According to last census 2010 of the National Statistics Office (NSO) (as of: May 01, 2010), the municipality of Hilongos has a total population of about 56 803 inhabitants. This Hilongos brings in the upper middle class of all cities in Leyte. Because of the high unemployment rate many well-educated individuals are leaving the city and migrate to the urban centers in Leyte, Ormoc, Tacloban and Maasin, or look the same to Cebu City and Manila, in order to ensure the support of their family in Hilongos. A large number of qualified staff is recruited from various employment agencies for a deployment in foreign countries. Regrettably good skilled personnel of the city are thinned out.

Further to observe is, that the sparely population of the high plains of the hinterland want to participate as well of the economic progress of the city and is looking for a blue-collar employee in the densely populated districts of the city core.

The majority of the population is composed of farmers and fishermen, whose roots are found here in Leyte, Cebu or Bohol, thus from the Visayas. They are proverbial known for their kindness, hard work and thrift.

The elderly generation speaks the here in the south of Leyte known dialect Binisaya or Cebuano. The language of the young generation is heavily laced with Anglicisms. As an official language there is predominantly English or in addition Tagalog. It is amazing how far and deep the English language has won the catchment in the life of this region.

About 85% of the population is strict adherents of the Roman Catholic Church. Some of them are still influenced by their traditional beliefs and superstitions. Some farmers continue to follow their pre-Hispanic and traditional conservative conviction before spreading the seed on the fields to offer up gifts and sacrifices. Sometimes chickens or pigs are ritually sacrificed to ensure that the specter (ghosts) or elemental spirits of the land to be conciliatory to obtain a good harvest.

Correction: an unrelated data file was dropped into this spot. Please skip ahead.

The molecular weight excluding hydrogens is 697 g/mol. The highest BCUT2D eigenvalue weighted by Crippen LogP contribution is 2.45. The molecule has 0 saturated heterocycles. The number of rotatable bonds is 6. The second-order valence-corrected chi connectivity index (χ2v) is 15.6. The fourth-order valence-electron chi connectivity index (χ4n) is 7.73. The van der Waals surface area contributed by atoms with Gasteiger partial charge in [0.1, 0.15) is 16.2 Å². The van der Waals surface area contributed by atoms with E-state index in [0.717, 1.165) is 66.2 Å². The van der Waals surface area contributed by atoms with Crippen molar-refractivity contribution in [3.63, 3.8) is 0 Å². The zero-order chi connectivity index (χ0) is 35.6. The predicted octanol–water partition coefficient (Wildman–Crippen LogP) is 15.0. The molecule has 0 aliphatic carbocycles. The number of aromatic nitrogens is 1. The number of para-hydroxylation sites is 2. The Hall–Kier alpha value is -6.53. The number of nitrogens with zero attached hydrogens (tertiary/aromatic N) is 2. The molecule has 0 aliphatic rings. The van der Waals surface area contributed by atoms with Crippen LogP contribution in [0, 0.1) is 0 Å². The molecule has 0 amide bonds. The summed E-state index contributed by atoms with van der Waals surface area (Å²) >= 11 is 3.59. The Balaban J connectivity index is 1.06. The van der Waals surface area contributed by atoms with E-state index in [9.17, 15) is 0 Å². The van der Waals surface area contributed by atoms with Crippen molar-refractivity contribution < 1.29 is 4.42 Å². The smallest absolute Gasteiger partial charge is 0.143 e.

With a visible minority of 5%, as measured by the number of inhabitants, the Muslim religious community is a growing confraternity in recent years. You can find the one or the other mosque in the city and can notice the whoop of the Moazzin (prayer caller), which calls up at 18:00 in the inner city with his prayer Adhan (Azzan) to praise the Islamic faithful for a prayer.

Most of them are Maranaos and come predominantly from the south of the Philippines (Mindanoa - Mindoro) or from several neighboring communities to engage here for better job opportunities. Ethnically and racially they can not be distinguished from other citizens, but they clearly distance themselves from the general public.

A significant minority are the Chinese. They inhabit the island of Leyte for several centuries, and built right from the start trading relationships and lasting arrangements.

Many of those who wear the Chinese blood in them, have been married for generations with Filipinos and among the influential business and salespeople affecting the fortunes of the city. However, they retain up to these days their own identity in their own communities and the nature of their superiority.

In general, rice and corn scattered the staple food here in the province. The population living in the mountains, however, prefer root crops, which is plenty to be found on the plateaus. The local delicacies include Empanada, Bocarillo, Suman, Bibingka, Puso, Ampaw, Biko, Starhoy, Bibingka, Salvatore Round, Papaya Salad and a special dish, the Kinilaw. A real Filipino dish as it can’t be better, which is culinary composed of raw fish cut into cubes, marinated in Bahalina, (a coconut vinegar) or calamansi (lemon) juice, garlic, onions, ginger, tomatoes and peppers, sometimes enriches and refined with fried or grilled thin pieces of pork or bacon.